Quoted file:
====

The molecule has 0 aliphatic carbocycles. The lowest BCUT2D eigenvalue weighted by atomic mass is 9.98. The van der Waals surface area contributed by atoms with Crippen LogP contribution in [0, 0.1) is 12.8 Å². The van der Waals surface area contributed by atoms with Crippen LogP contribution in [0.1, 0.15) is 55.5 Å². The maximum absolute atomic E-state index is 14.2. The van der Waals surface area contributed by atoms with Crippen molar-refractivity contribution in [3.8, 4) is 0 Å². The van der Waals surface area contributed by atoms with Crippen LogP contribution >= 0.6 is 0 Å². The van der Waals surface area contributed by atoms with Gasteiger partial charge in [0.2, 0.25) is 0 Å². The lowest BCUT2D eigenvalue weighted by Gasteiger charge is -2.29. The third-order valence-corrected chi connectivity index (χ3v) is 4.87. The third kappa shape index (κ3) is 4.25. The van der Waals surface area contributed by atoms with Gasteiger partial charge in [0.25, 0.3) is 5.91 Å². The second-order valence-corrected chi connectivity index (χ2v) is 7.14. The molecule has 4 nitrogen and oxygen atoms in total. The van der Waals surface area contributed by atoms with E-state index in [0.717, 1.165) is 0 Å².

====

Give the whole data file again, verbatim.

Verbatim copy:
The molecule has 0 aliphatic carbocycles. The lowest BCUT2D eigenvalue weighted by atomic mass is 9.98. The van der Waals surface area contributed by atoms with Crippen LogP contribution in [0, 0.1) is 12.8 Å². The van der Waals surface area contributed by atoms with Crippen LogP contribution in [0.1, 0.15) is 55.5 Å². The maximum absolute atomic E-state index is 14.2. The van der Waals surface area contributed by atoms with Crippen molar-refractivity contribution in [3.8, 4) is 0 Å². The van der Waals surface area contributed by atoms with Crippen LogP contribution >= 0.6 is 0 Å². The van der Waals surface area contributed by atoms with Gasteiger partial charge in [0.2, 0.25) is 0 Å². The lowest BCUT2D eigenvalue weighted by Gasteiger charge is -2.29. The third-order valence-corrected chi connectivity index (χ3v) is 4.87. The third kappa shape index (κ3) is 4.25. The van der Waals surface area contributed by atoms with Gasteiger partial charge in [0.25, 0.3) is 5.91 Å². The second-order valence-corrected chi connectivity index (χ2v) is 7.14. The molecule has 4 nitrogen and oxygen atoms in total. The van der Waals surface area contributed by atoms with E-state index in [0.717, 1.165) is 0 Å².